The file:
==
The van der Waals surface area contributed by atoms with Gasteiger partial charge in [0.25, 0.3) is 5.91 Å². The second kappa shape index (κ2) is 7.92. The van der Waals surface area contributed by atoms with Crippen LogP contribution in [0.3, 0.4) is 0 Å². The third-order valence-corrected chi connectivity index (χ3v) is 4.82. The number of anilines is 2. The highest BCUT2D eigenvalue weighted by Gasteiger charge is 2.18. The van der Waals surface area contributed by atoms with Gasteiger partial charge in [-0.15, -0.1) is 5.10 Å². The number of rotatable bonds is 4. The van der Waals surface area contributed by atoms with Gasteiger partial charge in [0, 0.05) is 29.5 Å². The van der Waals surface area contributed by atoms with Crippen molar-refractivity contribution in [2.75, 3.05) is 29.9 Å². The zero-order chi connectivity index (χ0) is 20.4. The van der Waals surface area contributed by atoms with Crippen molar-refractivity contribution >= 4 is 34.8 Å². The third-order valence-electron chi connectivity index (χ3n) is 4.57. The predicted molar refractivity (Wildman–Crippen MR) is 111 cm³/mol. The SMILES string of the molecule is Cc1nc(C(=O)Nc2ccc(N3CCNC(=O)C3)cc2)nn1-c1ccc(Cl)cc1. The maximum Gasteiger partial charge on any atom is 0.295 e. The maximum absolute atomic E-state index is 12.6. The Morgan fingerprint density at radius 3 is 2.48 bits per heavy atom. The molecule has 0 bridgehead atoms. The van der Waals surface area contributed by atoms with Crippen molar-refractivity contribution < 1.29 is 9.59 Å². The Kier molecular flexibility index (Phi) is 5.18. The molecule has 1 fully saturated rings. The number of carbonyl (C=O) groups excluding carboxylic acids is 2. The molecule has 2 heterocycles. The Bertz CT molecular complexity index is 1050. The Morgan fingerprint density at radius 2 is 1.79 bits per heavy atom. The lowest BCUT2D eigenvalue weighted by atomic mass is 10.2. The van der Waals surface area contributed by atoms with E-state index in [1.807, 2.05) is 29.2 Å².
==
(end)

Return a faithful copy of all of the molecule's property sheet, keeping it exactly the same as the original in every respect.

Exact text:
The van der Waals surface area contributed by atoms with Gasteiger partial charge in [0.25, 0.3) is 5.91 Å². The second kappa shape index (κ2) is 7.92. The van der Waals surface area contributed by atoms with Crippen LogP contribution in [0.3, 0.4) is 0 Å². The third-order valence-corrected chi connectivity index (χ3v) is 4.82. The number of anilines is 2. The highest BCUT2D eigenvalue weighted by Gasteiger charge is 2.18. The van der Waals surface area contributed by atoms with Gasteiger partial charge in [-0.15, -0.1) is 5.10 Å². The number of rotatable bonds is 4. The van der Waals surface area contributed by atoms with Gasteiger partial charge in [0, 0.05) is 29.5 Å². The van der Waals surface area contributed by atoms with Crippen molar-refractivity contribution in [2.75, 3.05) is 29.9 Å². The zero-order chi connectivity index (χ0) is 20.4. The van der Waals surface area contributed by atoms with Crippen molar-refractivity contribution >= 4 is 34.8 Å². The third-order valence-electron chi connectivity index (χ3n) is 4.57. The predicted molar refractivity (Wildman–Crippen MR) is 111 cm³/mol. The SMILES string of the molecule is Cc1nc(C(=O)Nc2ccc(N3CCNC(=O)C3)cc2)nn1-c1ccc(Cl)cc1. The maximum Gasteiger partial charge on any atom is 0.295 e. The maximum absolute atomic E-state index is 12.6. The Morgan fingerprint density at radius 3 is 2.48 bits per heavy atom. The molecule has 0 bridgehead atoms. The van der Waals surface area contributed by atoms with Crippen molar-refractivity contribution < 1.29 is 9.59 Å². The Kier molecular flexibility index (Phi) is 5.18. The molecule has 1 fully saturated rings. The number of carbonyl (C=O) groups excluding carboxylic acids is 2. The molecule has 2 heterocycles. The Bertz CT molecular complexity index is 1050. The Morgan fingerprint density at radius 2 is 1.79 bits per heavy atom. The lowest BCUT2D eigenvalue weighted by atomic mass is 10.2. The van der Waals surface area contributed by atoms with E-state index in [1.807, 2.05) is 29.2 Å².